What about Jesus? He was Killed for Public Opposition to Legitimate Roman and Jewish authorities?

The history of Christianity is very bloody and shameful. It is especially shameful when we remember that our leader, Jesus Christ, was leading a new “Kingdom” of people who love God and love others before anything else. But for those subversive actions, Jesus was killed by the Jewish and Roman authorities (Acts 3:15 – You killed the author of life, but God raised him from the dead. Acts 2:23 – With the help of lawless gentiles, you put him to death by nailing him on the cross). The authorities saw Jesus’ rapidly growing movement of people acting with love for their neighbours and destabilizing social hierarchy as a threat to their power.

Since Jesus, Christians who follow his path of sacrificial-servant love for all people often becomes a threat to power when large groups of them choose to live the Jesus way. Their way of life is hope for the hopeless, but a threat to the injustice of the status quo.

The Philippines

The Philippines is one nation where European conquerors spread violent Christianity. The Filipino people are named after king Philip, after all. For 333 years, the Philippines was a colony of Spain and the church was a powerful governing institution. Filipinos were taught to fear the church and suffer injustice quietly “like Jesus” in order to gain salvation. They were pacified rather than empowered to pursue nonviolent justice, peace and salvation the way the early church did.

Throughout Philippines history, Philippine spirituality has continued with centralised power and elements of fear, hierarchy and an impersonal, distant God. It has been a mixture of beautiful rituals and memorized prayers, but also controlling leadership modeled after the leaders of the world. This history of the church in the Philippines, modeled after the global mixture of church and state, echoes all over the world. This model has greatly impacted today’s Filipino religion, spirituality and politics.

But, There is Good News…

A vision for Jesus’ way of peace was not completely lost. Over the centuries, the Holy Spirit drew many Christian movements back to the teaching of Christ and His radical loving way. They chose to be faithful to Jesus’ way of loving enemies and forgiving others while refusing to harm them, and living towards justice and salvation.

  • In 12th century France, a group of pacifist Christians emerged under the leadership of a man named Peter Waldo. They became known as the Wildensteins.
  • In thirteenth-century Italy, Francis of Assisi established a monastic order which became known as the Franciscans. Members of this order continue to commit themselves to lives of poverty, simplicity, and non-violence. The Franciscans were only one of many Catholic monastic orders who build peace as a virtue and vocation.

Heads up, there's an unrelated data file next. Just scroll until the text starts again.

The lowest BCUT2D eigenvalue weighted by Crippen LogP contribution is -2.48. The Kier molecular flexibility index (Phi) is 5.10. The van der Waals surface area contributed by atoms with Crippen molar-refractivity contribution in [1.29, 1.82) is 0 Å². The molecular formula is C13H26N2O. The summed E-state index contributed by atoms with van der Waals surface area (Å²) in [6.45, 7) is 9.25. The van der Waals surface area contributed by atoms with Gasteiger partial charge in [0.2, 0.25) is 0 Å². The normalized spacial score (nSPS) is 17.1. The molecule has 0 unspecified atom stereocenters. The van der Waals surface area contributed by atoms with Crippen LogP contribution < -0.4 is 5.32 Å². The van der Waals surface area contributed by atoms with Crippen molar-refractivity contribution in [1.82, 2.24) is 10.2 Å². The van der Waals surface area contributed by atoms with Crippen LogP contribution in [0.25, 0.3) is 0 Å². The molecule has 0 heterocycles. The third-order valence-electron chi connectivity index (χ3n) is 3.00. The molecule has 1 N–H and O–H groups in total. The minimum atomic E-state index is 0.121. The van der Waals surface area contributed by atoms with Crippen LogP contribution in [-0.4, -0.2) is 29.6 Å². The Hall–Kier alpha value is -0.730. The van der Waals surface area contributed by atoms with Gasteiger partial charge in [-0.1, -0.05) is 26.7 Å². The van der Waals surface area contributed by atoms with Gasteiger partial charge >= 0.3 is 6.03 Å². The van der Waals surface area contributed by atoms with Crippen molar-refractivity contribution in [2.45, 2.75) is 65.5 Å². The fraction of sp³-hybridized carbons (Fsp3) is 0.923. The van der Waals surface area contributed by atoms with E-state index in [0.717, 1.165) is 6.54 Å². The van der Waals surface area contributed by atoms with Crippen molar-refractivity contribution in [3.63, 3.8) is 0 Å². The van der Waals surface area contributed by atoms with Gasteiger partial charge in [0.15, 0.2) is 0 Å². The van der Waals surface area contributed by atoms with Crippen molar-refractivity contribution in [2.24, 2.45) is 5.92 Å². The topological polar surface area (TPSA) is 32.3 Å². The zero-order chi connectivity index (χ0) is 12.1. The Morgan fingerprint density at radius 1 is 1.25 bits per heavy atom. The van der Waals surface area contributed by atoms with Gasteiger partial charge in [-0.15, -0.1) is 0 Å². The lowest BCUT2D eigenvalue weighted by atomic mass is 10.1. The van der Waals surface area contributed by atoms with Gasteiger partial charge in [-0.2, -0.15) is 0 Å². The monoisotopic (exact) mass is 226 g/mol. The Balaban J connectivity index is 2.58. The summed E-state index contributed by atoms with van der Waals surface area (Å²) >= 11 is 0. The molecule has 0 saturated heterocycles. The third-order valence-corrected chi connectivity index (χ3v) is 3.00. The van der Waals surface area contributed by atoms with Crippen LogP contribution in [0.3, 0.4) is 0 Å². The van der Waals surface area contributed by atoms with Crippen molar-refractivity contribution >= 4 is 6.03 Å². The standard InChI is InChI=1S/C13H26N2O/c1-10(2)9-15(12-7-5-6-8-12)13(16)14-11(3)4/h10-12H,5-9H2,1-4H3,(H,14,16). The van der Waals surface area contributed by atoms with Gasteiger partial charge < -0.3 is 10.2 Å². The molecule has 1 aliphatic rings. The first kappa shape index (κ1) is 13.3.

• In the 17th century, a British, George Fox, and The Society of Friends (aka. Quakers) believed that all people possessed “the indwelling light” of God. Therefore it was wrong to take up arms against any other person.
  • During World War 1 a British Christian named Muriel Lester become an outspoken advocate of the poor and opponent of the war. She helped found the Fellowship of Reconciliation, a leading international peace organization.
  • In the 20th century, Martin Luther King Jr., an African-American Baptist Minister, and Dorothy Day, a white activist and Catholic, encouraged Americans to resist injustice, violence and oppression with suffering love.

Despite the church’s bloody history, the Spirit has continued to raise up men and women who have courageously witnessed to Jesus’ way of peace, justice and salvation.

Today in the Philippines, Peace Church Philippines exists to encourage the growing movement of Jesus followers and people exploring His way, to walk His path of peace with the love and power that He gives us through His Spirit.

That is my prayer, and our commitment as Peace Church Philippines. Contact us if you want to explore this path with us.

This is part 2 of a 2 part series about violence and the early church. Read part 1 “What Did the Early Church Teach about Killing and War? here.

Post Script: About the Philippines in January 2017

Today the president of the Philippines and much of the church approves and even encourages killing in the president’s “war on drugs”. Even though they believe this is best for the nation history and Jesus have shown us that killing never stops violence, it creates new violence and multiplies the damage of violence in the past. The way of Jesus is life, the way of evil is death. Hebrews 2 says that Jesus came and “broke the power of him who holds the power of death – that is the devil – and free those who all their lives were held in slavery by their fear of death… I believe the church must refuse to affirm the use of death as a tool to force any kind of action.

I refuse to approve any form of destroying life including, but not limited to:

  1. Capital Punishment
  2. Police violence outside of the justice system
  3. Violence against indigenous people, especially as a tool in the conflict between the Armed Forces of the Philippines and the Communist Party of the Philippines – New People’s Army
  4. Violence at the hands of private militias
  5. Abortion

All forms of taking life are destruction of God’s creation and therefore outside of God’s will.

The psalmist wrote that, “The earth is the LORD’s, and everything in it, the world, and all who live in it.” – Psalms 24:1.

Therefore, violence against any person is violence against God. All people are all invited to be God’s children and as his child I refuse to destroy any of his creation.

The Evangelical church in the Philippines should not align itself with the political desire to approve capital punishment in the Philippines.

It goes against Jesus, our leader, who we know as “The author of life” – Acts 3:15.